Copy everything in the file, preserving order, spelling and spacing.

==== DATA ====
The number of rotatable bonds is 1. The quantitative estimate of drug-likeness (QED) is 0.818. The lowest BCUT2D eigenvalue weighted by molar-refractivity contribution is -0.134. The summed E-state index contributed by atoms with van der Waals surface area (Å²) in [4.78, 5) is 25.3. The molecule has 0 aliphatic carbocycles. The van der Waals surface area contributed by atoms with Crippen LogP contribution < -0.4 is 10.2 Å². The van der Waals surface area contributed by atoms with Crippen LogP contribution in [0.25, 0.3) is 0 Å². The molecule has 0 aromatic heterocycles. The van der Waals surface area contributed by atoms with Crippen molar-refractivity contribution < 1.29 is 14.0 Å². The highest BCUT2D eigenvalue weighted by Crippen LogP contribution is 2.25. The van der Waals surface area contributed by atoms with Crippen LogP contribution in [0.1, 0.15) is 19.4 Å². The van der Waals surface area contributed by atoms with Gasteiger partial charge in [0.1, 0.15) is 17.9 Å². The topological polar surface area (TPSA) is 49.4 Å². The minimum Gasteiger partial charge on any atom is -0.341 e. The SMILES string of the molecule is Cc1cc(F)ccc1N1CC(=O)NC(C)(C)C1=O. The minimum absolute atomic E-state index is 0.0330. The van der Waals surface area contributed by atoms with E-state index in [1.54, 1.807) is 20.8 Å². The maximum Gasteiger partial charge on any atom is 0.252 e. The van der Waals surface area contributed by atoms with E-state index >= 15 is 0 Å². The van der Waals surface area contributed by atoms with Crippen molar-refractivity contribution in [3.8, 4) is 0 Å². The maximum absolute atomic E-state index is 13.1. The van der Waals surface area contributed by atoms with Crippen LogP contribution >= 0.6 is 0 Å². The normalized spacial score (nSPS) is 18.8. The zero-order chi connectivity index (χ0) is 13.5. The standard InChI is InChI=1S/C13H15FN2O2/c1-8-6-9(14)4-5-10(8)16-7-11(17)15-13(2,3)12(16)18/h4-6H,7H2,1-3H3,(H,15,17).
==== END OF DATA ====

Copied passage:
The number of rotatable bonds is 1. The quantitative estimate of drug-likeness (QED) is 0.818. The lowest BCUT2D eigenvalue weighted by molar-refractivity contribution is -0.134. The summed E-state index contributed by atoms with van der Waals surface area (Å²) in [4.78, 5) is 25.3. The molecule has 0 aliphatic carbocycles. The van der Waals surface area contributed by atoms with Crippen LogP contribution < -0.4 is 10.2 Å². The van der Waals surface area contributed by atoms with Crippen LogP contribution in [0.25, 0.3) is 0 Å². The molecule has 0 aromatic heterocycles. The van der Waals surface area contributed by atoms with Crippen molar-refractivity contribution < 1.29 is 14.0 Å². The highest BCUT2D eigenvalue weighted by Crippen LogP contribution is 2.25. The van der Waals surface area contributed by atoms with Crippen LogP contribution in [0.1, 0.15) is 19.4 Å². The van der Waals surface area contributed by atoms with Gasteiger partial charge in [0.1, 0.15) is 17.9 Å². The topological polar surface area (TPSA) is 49.4 Å². The minimum Gasteiger partial charge on any atom is -0.341 e. The SMILES string of the molecule is Cc1cc(F)ccc1N1CC(=O)NC(C)(C)C1=O. The minimum absolute atomic E-state index is 0.0330. The van der Waals surface area contributed by atoms with E-state index in [1.54, 1.807) is 20.8 Å². The maximum Gasteiger partial charge on any atom is 0.252 e. The van der Waals surface area contributed by atoms with E-state index >= 15 is 0 Å². The van der Waals surface area contributed by atoms with Crippen molar-refractivity contribution in [3.8, 4) is 0 Å². The maximum absolute atomic E-state index is 13.1. The van der Waals surface area contributed by atoms with Crippen LogP contribution >= 0.6 is 0 Å². The normalized spacial score (nSPS) is 18.8. The zero-order chi connectivity index (χ0) is 13.5. The standard InChI is InChI=1S/C13H15FN2O2/c1-8-6-9(14)4-5-10(8)16-7-11(17)15-13(2,3)12(16)18/h4-6H,7H2,1-3H3,(H,15,17).